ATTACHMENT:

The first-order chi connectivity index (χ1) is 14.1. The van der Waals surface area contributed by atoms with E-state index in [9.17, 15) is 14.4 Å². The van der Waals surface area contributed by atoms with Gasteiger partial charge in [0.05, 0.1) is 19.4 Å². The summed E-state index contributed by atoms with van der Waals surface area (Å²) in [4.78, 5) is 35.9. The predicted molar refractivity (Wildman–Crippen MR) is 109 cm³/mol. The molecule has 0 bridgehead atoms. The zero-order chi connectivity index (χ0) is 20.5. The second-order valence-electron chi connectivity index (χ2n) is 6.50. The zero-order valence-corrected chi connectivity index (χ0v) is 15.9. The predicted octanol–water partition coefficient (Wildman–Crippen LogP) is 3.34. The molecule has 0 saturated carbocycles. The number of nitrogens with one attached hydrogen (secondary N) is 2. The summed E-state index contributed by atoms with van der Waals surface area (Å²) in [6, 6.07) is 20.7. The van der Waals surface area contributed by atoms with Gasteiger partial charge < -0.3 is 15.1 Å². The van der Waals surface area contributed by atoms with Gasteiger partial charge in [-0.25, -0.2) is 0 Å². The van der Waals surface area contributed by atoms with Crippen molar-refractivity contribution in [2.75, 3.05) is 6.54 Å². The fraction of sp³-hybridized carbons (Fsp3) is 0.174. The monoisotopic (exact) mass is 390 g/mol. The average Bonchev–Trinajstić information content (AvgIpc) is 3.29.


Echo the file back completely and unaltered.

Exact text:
The first-order chi connectivity index (χ1) is 14.1. The van der Waals surface area contributed by atoms with E-state index in [9.17, 15) is 14.4 Å². The van der Waals surface area contributed by atoms with Gasteiger partial charge in [0.05, 0.1) is 19.4 Å². The summed E-state index contributed by atoms with van der Waals surface area (Å²) in [4.78, 5) is 35.9. The predicted molar refractivity (Wildman–Crippen MR) is 109 cm³/mol. The molecule has 0 bridgehead atoms. The zero-order chi connectivity index (χ0) is 20.5. The second-order valence-electron chi connectivity index (χ2n) is 6.50. The zero-order valence-corrected chi connectivity index (χ0v) is 15.9. The predicted octanol–water partition coefficient (Wildman–Crippen LogP) is 3.34. The molecule has 0 saturated carbocycles. The number of nitrogens with one attached hydrogen (secondary N) is 2. The summed E-state index contributed by atoms with van der Waals surface area (Å²) in [6, 6.07) is 20.7. The van der Waals surface area contributed by atoms with Gasteiger partial charge < -0.3 is 15.1 Å². The van der Waals surface area contributed by atoms with Gasteiger partial charge in [-0.25, -0.2) is 0 Å². The van der Waals surface area contributed by atoms with Crippen molar-refractivity contribution in [2.75, 3.05) is 6.54 Å². The fraction of sp³-hybridized carbons (Fsp3) is 0.174. The monoisotopic (exact) mass is 390 g/mol. The average Bonchev–Trinajstić information content (AvgIpc) is 3.29.